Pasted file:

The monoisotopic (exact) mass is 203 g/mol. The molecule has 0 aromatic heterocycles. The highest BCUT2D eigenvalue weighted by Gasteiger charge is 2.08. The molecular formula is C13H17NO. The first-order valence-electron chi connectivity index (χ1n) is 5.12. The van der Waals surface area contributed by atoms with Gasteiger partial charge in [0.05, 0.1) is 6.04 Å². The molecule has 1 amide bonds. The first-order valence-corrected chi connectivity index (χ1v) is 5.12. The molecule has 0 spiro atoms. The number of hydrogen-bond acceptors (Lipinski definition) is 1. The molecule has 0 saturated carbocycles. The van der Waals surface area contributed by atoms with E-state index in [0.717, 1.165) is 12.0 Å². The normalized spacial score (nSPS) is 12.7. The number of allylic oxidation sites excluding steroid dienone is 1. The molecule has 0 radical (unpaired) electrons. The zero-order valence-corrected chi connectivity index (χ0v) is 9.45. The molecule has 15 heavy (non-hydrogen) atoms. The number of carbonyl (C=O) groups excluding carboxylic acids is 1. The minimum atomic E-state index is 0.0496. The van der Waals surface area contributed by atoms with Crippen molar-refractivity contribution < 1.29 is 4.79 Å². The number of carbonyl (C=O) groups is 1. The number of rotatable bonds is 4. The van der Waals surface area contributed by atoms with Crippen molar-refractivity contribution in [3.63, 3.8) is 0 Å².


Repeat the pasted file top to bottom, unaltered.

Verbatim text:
The monoisotopic (exact) mass is 203 g/mol. The molecule has 0 aromatic heterocycles. The highest BCUT2D eigenvalue weighted by Gasteiger charge is 2.08. The molecular formula is C13H17NO. The first-order valence-electron chi connectivity index (χ1n) is 5.12. The van der Waals surface area contributed by atoms with Gasteiger partial charge in [0.05, 0.1) is 6.04 Å². The molecule has 1 amide bonds. The first-order valence-corrected chi connectivity index (χ1v) is 5.12. The molecule has 0 spiro atoms. The number of hydrogen-bond acceptors (Lipinski definition) is 1. The molecule has 0 saturated carbocycles. The van der Waals surface area contributed by atoms with E-state index in [0.717, 1.165) is 12.0 Å². The normalized spacial score (nSPS) is 12.7. The number of allylic oxidation sites excluding steroid dienone is 1. The molecule has 0 radical (unpaired) electrons. The zero-order valence-corrected chi connectivity index (χ0v) is 9.45. The molecule has 15 heavy (non-hydrogen) atoms. The number of carbonyl (C=O) groups excluding carboxylic acids is 1. The minimum atomic E-state index is 0.0496. The van der Waals surface area contributed by atoms with Crippen molar-refractivity contribution < 1.29 is 4.79 Å². The number of carbonyl (C=O) groups is 1. The number of rotatable bonds is 4. The van der Waals surface area contributed by atoms with Crippen molar-refractivity contribution in [3.63, 3.8) is 0 Å².